A group calling itself, Chartered Institute of Logistics and Transport (CILT) has called on the government and the Ghana Tourism Authority to consider rename the Cape Coast and the Elimina Castles to dignify the country.
According to the group, “Castle” is a derogatory name that could be link to the Trans-Atlantic Slave Trade that wrecked the Africa Continent in the 12th-16th centuries and maintaining names of that is misnomer.
In a press statement copy to THE REPUBLIC, the group said, “these monuments, such as the Cape Coast and Elmina castles are world heritage sites. CILT is of the view that the name ‘Castle’ as it has been named is a misnomer and should appropriately be renamed Slave Dungeons.”
It added, “a castle is a type of fortified structure built most during the Middle Ages primarily as residence for the nobility, royalty or as military stations.”
” The ‘castles’ in the Gold Coast so named were not occupied by any royalty but for storage of human ‘cargo’ (as was referred to by the European traders) to be sold into slavery, ” they argued.
Read Full Statement
CILT CALLS FOR RENAMING CAPE COAST AND ELMINA CASTLES AS SLAVE DUNGEONS
The President of Ghana, His Excellency Nana Akufo-Addo declared and formally launched the “Year of Return, Ghana 2019” in September 2018, Washington, D.C. for Africans in the Diaspora and other well-wishers. This gave fresh impetus to the quest to unite Africans on the continent with their brothers and sisters in the diaspora.
The Trans-Atlantic Slave Trade (TAST) lasted for about 400 years (16th-19th Century). It involved three continents (Africa, Americas and Europe) which ensured the deportation of about 12 million enslaved Africans to mainly the Americas; and was christened the Triangular Trade. The trade also saw the deaths of about 4 million Africans through wars, suicide, summary execution and disease, among others. The major trading countries were Portugal, Spain, England, France, Netherlands, etc. It is described by some historians as an African version of the holocaust.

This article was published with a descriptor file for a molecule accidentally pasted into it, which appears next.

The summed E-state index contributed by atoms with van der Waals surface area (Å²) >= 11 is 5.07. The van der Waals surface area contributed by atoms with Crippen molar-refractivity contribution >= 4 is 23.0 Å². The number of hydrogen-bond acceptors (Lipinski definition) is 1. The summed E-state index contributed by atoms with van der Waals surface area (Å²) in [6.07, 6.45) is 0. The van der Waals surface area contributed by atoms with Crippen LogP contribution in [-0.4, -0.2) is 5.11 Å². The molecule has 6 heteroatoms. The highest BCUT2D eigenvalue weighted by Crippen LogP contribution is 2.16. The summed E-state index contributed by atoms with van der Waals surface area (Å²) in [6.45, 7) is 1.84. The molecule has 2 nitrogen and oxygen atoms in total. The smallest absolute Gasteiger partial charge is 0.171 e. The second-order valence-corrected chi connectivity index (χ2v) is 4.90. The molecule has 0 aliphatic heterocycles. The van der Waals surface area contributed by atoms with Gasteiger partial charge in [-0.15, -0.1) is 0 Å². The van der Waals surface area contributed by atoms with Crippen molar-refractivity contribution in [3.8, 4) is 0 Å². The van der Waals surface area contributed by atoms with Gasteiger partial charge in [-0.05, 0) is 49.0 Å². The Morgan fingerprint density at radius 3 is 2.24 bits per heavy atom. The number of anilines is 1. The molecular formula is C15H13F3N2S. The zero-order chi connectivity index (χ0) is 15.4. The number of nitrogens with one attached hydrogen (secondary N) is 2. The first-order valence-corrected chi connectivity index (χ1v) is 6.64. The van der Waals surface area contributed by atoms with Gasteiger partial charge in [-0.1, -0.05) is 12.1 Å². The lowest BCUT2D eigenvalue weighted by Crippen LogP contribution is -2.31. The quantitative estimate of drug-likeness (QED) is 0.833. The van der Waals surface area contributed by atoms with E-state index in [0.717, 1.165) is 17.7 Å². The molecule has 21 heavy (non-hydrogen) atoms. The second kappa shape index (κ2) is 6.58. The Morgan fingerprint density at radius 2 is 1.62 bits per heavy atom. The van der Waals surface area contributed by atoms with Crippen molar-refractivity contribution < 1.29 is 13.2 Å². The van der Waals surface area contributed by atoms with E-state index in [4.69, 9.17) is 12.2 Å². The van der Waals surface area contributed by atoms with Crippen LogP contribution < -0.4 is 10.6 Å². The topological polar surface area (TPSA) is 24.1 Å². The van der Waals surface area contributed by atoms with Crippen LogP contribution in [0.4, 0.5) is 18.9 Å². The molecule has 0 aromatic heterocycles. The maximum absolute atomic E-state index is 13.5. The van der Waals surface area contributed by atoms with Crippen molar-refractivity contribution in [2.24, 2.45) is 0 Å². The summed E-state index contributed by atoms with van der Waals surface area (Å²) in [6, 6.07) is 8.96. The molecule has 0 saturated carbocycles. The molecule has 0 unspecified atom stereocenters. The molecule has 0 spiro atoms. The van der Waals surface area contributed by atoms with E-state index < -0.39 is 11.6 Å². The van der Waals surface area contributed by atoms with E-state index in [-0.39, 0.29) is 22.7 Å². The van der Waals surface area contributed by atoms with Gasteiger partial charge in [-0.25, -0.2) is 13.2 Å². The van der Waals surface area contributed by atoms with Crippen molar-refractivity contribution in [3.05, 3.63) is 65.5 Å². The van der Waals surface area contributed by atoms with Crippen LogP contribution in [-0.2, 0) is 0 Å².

CILT Ghana organized a public lecture titled “Ethno-Logistics: Mapping the Logistics and supply chain of the Trans-Atlantic Slave Trade” which explored the application of logistics and supply chain principles such as procurement/sourcing, transportation, packaging, warehousing, inventory management, marketing and sales and reverse logistics, among others.
The lecture revealed that most of what is termed castles in Ghana now were really slave dungeons. They were initially built by the Europeans as fornications against attacks from other Europeans. However, they were redeveloped and redesigned to ensure the storage of slaves captured from the Gold Coast and bound for the Americas.
These monuments, such as the Cape Coast and Elmina castles are world heritage sites. CILT is of the view that the name ‘Castle’ as it has been named is a misnomer and should appropriately be renamed Slave Dungeons. A castle is a type of fortified structure built most during the Middle Ages primarily as residence for the nobility, royalty or as military stations. The ‘castles’ in the Gold Coast so named were not occupied by any royalty but for storage of human ‘cargo’ (as was referred to by the European traders) to be sold into slavery. The naming of these monuments as castles wrongly give a wrong impression of glamour and comfort associated with them. It is until people enter these monuments that they get shocked of what really happened there. CILT Ghana therefore recommends to the Ministry of Tourism and Ghana Tourist Authority to consider renaming these world heritage sites with its appropriate name which is a Slave Dungeon. For example, Cape Coast Castle may be appropriately called Cape Coast Slave Dungeon to help reveal the actual purpose it was used for without even having vistited and elicit the right motivation to visit these sites.
The public lecture was presented by the President of the Institute, Mr. Ebo Hammond FCILT. The venue was at the British Council, Accra.
Issued by The Chartered Institute of Logistics and Transport
Date: 19th November, 2019
Source: therepublicnewsonline.com/Felix Nyaaba